The Six Simple Steps of Enterprise Content Management

Jami MullikinAccounts Payable, Articles, Capture, Enterprise Content Management, Featured, Tips0 Comments

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The Six Simple Steps of Enterprise Content Management

CEO Jim Wanner recently wrote a blog to answer a common question: what is enterprise content management (ECM)? His summary said that “ECM is the capture, storage, and retrieval of paper and electronic documents and data in a centralized repository” and that it often incorporates workflow technology and productivity reports.

But what exactly does ECM include? Here are six easy steps that break down the details of enterprise content management.

Step 1: Capture

What documents or information needs to be captured?

Regardless of format or location, your documents are captured right at the source and organized into a single system. Paper documents are scanned, while electronic documents are imported or integrated. From there, relevant data is extracted from the page and shared with your other line-of-business systems, saving time associated with manual data entry and approvals.

Step 2: Process

Where does this information need to go?

Having useful tools to search through your information helps your processes run at optimal speed. ECM lets you automate predictable decisions and route exceptions to the correct individuals. By managing tasks, conversations and reminders surrounding your processes in the same system, you can accomplish more without adding staff. You can create and track multiple revisions of documents, as well as automatically generate letters, statements, and documents based on business decisions and distribute them to your customers and constituents.

Step 3: Access

Who needs access to this information?

With ECM, your content is available to the people who need it wherever they are, from almost any device or application. A personalized user interface lets users have the documents, forms, business processes and reports that are important to them right at their fingertips. Mobility and offline access allows users to use information on the go and in the field. Improve the experience of your employees, customers, and constituents by giving them a way to submit forms, track their status and access documents online.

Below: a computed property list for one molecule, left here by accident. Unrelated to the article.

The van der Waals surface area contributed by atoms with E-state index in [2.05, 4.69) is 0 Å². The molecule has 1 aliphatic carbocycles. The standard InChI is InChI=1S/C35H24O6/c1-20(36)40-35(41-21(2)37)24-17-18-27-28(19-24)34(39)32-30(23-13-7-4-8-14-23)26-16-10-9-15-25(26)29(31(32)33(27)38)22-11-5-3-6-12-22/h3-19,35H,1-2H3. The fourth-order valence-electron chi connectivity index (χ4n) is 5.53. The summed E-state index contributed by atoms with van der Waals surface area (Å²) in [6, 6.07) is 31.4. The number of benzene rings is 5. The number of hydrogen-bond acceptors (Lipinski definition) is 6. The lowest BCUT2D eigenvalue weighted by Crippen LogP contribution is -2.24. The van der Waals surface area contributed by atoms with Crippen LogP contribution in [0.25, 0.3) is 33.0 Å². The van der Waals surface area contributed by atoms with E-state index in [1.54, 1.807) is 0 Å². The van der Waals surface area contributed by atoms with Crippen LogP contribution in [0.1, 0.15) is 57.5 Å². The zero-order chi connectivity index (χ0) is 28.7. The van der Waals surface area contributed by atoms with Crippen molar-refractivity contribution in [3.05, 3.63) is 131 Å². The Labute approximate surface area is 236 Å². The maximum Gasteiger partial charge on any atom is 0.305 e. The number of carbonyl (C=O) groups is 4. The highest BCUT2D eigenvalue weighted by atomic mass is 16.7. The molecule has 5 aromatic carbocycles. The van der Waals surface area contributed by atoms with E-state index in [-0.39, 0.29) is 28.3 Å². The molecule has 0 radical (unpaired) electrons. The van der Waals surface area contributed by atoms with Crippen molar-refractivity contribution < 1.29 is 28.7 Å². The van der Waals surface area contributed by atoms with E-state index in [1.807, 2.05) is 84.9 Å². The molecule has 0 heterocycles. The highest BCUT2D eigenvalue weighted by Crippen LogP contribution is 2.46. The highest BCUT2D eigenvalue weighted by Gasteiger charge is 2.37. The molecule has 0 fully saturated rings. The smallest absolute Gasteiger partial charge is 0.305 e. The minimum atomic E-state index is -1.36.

Step 4: Integrate

What other systems depend on this information?

Your business applications are at the heart of your everyday operations – whether it’s your ERP, accounting, HR, claims, lending, EMR, SIS or other critical system. But users frequently rely on information stored elsewhere to make decisions. A central repository intelligently links documents and data to the transactions and activities in other applications, and users can access the content they need directly from within existing application screens.

Step 5: Measure

How will you monitor and measure the success of the process?

Having all your information stored in one central place gives you transparency, visibility and control, allowing you to better understand the status of your content and processes. Real-time visibility includes notifications of volume thresholds and aging content, giving you the ability to identify and eliminate bottlenecks and make timely decisions.

Step 6: Store

When is this information stored, retrieved, or destroyed?

ECM lets you store important information in one centralized place. By consolidating all of your important content into one system, you can solve the problems associated with managing content across a variety of databases, systems and physical storage locations. You are able to control who can access information and what they can do with it. ECM also protects you from disaster by maintaining electronic copies of all documents across multiple servers and locations and allows for the implementation of retention plans and polices.

Whatever your business process entails, ECM helps you manage your documents and data so you can make those processes more efficient, helping you to save time, improve customer service, reduce operating costs and minimize risk.

I hope this helps clarify any confusion that may exist about enterprise content management. Are there any questions that you still have?  If so, please let me know.

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